Japan was only allowed to trade once every 10 years. Japanese merchants often had to resort to piracy in order to obtain much sought after Chinese products such as silk and porcelain. Famous 16th-century Japanese merchants and tea connoisseurs like Shimai Soushitsu (島井宗室) and Kamiya Soutan (神屋宗湛) established branch offices on the island of Luzon. One famous Japanese merchant, Luzon Sukezaemon (呂宋助左衛門), went as far as to change his surname from Naya (納屋) to Luzon (呂宋).

Attack by the Bruneian Empire (1500)

By the 15th century, the Bruneian Empire controlled western shores of the Philippines

Around the year 1500, the Sultanate of Brunei under Sultan Bolkiah attacked the kingdom of Tondo and established a city with the Malay name of Selurong (later to become the city of Maynila)[45][46] on the opposite bank of Pasig River. The traditional Rajahs of Tondo, the Lakandula, retained their titles and property but the real political power came to reside in the House of Soliman, the Rajahs of Manila.[47]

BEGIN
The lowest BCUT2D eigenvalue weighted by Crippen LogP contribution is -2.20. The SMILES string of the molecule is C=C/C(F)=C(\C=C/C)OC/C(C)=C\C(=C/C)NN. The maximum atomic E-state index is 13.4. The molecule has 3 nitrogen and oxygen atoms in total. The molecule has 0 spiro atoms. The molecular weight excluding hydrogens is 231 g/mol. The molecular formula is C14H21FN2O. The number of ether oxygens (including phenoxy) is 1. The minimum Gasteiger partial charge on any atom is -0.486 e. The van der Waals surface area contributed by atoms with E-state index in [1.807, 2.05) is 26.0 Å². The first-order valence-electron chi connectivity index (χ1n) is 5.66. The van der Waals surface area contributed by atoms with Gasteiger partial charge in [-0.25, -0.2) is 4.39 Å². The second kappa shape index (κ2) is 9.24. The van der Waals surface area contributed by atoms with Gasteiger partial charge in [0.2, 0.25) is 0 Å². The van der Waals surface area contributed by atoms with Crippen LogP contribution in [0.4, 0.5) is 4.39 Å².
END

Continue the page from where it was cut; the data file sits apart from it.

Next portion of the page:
Islamization by forced conversion of the citizens of Tondo and Manila divided the area into Muslim domains. The Bruneians installed the Muslim rajahs, Rajah Suleyman and Rajah Matanda in the south (now the Intramuros district) and the Buddhist-Hindu settlement under Raja Lakandula in northern Tundun (now Tondo.)[48] With the rise of Islam, other religions in the archipelago gradually disappeared.

Incorporation into the Sultanate of Brunei (1500)

Tondo became so prosperous that around the year 1500, the Sultanate of Brunei under Sultan Bolkiah merged it by a royal marriage of Gat Lontok, who later became Rajah of Namayan, and Dayang Kaylangitan to establish a city with the Malay name of Selurong (later to become the city of Maynila)[49][50]